Nevin Manimala Statistics

Development of Risk Prediction Models for Severe Periodontitis in a Thai Population: Statistical and Machine Learning Approaches

JMIR Form Res. 2023 Dec 14;7:e48351. doi: 10.2196/48351.


BACKGROUND: Severe periodontitis affects 26% of Thai adults and 11.2% of adults globally and is characterized by the loss of alveolar bone height. Full-mouth examination by periodontal probing is the gold standard for diagnosis but is time- and resource-intensive. A screening model to identify those at high risk of severe periodontitis would offer a targeted approach and aid in reducing the workload for dentists. While statistical modelling by a logistic regression is commonly applied, optimal performance depends on feature selections and engineering. Machine learning has been recently gaining favor given its potential discriminatory power and ability to deal with multiway interactions without the requirements of linear assumptions.

OBJECTIVE: We aim to compare the performance of screening models developed using statistical and machine learning approaches for the risk prediction of severe periodontitis.

METHODS: This study used data from the prospective Electricity Generating Authority of Thailand cohort. Dental examinations were performed for the 2008 and 2013 surveys. Oral examinations (ie, number of teeth and oral hygiene index and plaque scores), periodontal pocket depth, and gingival recession were performed by dentists. The outcome of interest was severe periodontitis diagnosed by the Centre for Disease Control-American Academy of Periodontology, defined as 2 or more interproximal sites with a clinical attachment level ≥6 mm (on different teeth) and 1 or more interproximal sites with a periodontal pocket depth ≥5 mm. Risk prediction models were developed using mixed-effects logistic regression (MELR), recurrent neural network, mixed-effects support vector machine, and mixed-effects decision tree models. A total of 21 features were considered as predictive features, including 4 demographic characteristics, 2 physical examinations, 4 underlying diseases, 1 medication, 2 risk behaviors, 2 oral features, and 6 laboratory features.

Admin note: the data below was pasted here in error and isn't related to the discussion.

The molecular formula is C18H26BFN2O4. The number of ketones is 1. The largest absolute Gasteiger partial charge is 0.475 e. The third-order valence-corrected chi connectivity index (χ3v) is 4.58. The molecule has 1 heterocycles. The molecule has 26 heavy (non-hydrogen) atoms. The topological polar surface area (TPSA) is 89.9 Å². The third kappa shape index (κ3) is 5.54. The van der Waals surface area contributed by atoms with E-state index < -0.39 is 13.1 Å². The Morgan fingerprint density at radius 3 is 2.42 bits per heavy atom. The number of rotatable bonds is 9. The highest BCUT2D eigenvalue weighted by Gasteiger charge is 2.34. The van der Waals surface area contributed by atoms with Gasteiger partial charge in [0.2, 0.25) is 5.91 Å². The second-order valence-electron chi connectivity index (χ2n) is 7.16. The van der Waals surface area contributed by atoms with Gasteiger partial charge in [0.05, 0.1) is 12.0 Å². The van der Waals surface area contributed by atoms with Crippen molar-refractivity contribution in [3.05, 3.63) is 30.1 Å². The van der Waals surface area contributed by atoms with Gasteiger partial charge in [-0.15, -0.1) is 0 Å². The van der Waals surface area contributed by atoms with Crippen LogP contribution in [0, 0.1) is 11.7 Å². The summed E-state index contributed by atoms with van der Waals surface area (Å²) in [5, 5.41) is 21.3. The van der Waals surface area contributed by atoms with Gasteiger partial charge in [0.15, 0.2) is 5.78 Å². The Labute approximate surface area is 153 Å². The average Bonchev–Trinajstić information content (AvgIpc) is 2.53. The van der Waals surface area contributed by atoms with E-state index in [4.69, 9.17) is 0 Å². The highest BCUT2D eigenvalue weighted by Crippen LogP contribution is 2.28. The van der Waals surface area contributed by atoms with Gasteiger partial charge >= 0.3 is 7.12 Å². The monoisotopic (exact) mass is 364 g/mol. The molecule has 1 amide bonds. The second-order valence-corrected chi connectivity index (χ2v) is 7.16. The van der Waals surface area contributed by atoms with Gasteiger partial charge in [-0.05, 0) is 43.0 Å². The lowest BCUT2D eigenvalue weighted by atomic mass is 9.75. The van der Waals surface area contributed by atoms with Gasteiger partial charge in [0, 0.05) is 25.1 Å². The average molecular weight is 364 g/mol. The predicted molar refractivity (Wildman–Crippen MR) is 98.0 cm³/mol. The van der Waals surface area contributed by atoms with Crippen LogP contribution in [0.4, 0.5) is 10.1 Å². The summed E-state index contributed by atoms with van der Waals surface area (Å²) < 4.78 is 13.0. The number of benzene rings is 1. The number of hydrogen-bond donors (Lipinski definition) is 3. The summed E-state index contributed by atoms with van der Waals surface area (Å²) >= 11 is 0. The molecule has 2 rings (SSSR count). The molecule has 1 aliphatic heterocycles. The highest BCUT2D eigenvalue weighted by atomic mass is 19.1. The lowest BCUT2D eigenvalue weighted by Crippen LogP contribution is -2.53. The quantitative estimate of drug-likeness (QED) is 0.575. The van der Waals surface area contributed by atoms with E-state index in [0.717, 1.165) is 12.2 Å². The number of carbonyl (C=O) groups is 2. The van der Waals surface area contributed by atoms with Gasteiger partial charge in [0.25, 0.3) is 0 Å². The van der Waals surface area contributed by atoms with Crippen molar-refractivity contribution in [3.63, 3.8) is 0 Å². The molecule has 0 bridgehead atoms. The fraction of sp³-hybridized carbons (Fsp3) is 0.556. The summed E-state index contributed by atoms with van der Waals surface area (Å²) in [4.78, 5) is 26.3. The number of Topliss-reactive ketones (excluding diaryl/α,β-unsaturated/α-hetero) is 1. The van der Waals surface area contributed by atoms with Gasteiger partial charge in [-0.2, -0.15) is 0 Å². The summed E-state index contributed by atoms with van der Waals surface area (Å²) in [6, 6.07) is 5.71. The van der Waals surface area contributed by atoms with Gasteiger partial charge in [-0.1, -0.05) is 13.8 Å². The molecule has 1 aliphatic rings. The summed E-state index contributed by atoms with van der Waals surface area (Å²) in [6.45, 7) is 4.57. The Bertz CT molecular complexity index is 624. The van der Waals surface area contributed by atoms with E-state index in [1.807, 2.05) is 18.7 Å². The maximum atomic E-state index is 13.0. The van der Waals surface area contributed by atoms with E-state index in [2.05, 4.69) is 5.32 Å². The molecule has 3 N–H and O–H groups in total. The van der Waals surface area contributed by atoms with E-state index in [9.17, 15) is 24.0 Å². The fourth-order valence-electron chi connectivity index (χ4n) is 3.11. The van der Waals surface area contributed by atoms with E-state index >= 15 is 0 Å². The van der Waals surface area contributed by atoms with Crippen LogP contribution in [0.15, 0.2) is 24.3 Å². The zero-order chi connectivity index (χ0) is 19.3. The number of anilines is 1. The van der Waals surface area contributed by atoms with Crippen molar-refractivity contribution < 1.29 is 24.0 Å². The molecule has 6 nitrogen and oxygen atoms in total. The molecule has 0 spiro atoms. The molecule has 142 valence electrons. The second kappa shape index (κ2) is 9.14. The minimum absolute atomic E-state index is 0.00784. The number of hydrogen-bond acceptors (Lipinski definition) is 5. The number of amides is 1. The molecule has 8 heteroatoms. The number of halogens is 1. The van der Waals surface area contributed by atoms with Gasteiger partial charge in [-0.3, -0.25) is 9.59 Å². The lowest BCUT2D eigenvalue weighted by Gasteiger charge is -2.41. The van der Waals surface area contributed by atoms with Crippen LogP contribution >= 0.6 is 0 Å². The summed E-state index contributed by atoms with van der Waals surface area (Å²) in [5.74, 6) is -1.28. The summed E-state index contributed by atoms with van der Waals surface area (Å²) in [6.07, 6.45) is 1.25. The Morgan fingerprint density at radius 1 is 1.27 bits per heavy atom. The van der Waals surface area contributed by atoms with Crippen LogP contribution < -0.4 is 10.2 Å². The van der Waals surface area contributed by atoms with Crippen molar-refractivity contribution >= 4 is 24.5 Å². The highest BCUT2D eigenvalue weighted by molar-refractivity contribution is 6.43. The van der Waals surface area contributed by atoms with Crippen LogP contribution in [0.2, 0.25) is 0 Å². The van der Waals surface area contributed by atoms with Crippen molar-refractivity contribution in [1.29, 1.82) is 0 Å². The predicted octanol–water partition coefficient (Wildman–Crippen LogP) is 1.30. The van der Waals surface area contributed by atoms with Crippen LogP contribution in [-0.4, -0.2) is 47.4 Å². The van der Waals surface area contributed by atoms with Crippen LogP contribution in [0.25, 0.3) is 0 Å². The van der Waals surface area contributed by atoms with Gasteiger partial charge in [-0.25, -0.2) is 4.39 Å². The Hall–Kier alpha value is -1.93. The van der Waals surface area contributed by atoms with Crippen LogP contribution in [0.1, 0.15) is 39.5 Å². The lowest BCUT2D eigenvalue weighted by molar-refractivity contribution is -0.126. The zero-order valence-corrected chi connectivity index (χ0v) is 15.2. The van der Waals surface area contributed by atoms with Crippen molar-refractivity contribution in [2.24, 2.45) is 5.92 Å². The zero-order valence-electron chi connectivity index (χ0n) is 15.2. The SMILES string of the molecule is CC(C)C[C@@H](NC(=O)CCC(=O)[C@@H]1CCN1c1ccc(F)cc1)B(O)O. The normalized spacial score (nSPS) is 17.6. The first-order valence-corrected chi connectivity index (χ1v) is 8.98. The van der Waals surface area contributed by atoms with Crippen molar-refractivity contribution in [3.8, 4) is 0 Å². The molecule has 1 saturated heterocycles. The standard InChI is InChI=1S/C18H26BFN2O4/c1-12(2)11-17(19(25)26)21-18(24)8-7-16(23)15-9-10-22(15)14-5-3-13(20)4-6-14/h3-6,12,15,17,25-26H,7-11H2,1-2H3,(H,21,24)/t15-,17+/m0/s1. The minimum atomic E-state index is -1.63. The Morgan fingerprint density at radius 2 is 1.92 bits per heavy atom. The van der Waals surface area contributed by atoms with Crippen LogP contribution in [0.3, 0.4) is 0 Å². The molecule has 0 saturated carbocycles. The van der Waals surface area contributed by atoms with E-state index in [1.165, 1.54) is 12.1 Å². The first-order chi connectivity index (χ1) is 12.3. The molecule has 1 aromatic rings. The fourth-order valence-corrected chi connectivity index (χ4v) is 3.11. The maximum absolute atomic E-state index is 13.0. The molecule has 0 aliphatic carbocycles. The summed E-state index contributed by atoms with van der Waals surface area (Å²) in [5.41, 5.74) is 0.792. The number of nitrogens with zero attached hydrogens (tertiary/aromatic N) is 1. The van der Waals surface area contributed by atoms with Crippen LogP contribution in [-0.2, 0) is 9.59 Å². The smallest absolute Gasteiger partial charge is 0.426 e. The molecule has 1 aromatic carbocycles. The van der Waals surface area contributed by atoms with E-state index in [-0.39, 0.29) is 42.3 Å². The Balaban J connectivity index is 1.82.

RESULTS: A total of 3883 observations from 2086 participants were split into development (n=3112, 80.1%) and validation (n=771, 19.9%) sets with prevalences of periodontitis of 34.4% (n=1070) and 34.1% (n=263), respectively. The final MELR model contained 6 features (gender, education, smoking, diabetes mellitus, number of teeth, and plaque score) with an area under the curve (AUC) of 0.983 (95% CI 0.977-0.989) and positive likelihood ratio (LR+) of 11.9 (95% CI 8.8-16.3). Machine learning yielded lower performance than the MELR model, with AUC (95% CI) and LR+ (95% CI) values of 0.712 (0.669-0.754) and 2.1 (1.8-2.6), respectively, for the recurrent neural network model; 0.698 (0.681-0.734) and 2.1 (1.7-2.6), respectively, for the mixed-effects support vector machine model; and 0.662 (0.621-0.702) and 2.4 (1.9-3.0), respectively, for the mixed-effects decision tree model.

CONCLUSIONS: The MELR model might be more useful than machine learning for large-scale screening to identify those at high risk of severe periodontitis for periodontal evaluation. External validation using data from other centers is required to evaluate the generalizability of the model.

PMID:38096008 | DOI:10.2196/48351

By Nevin Manimala

Portfolio Website for Nevin Manimala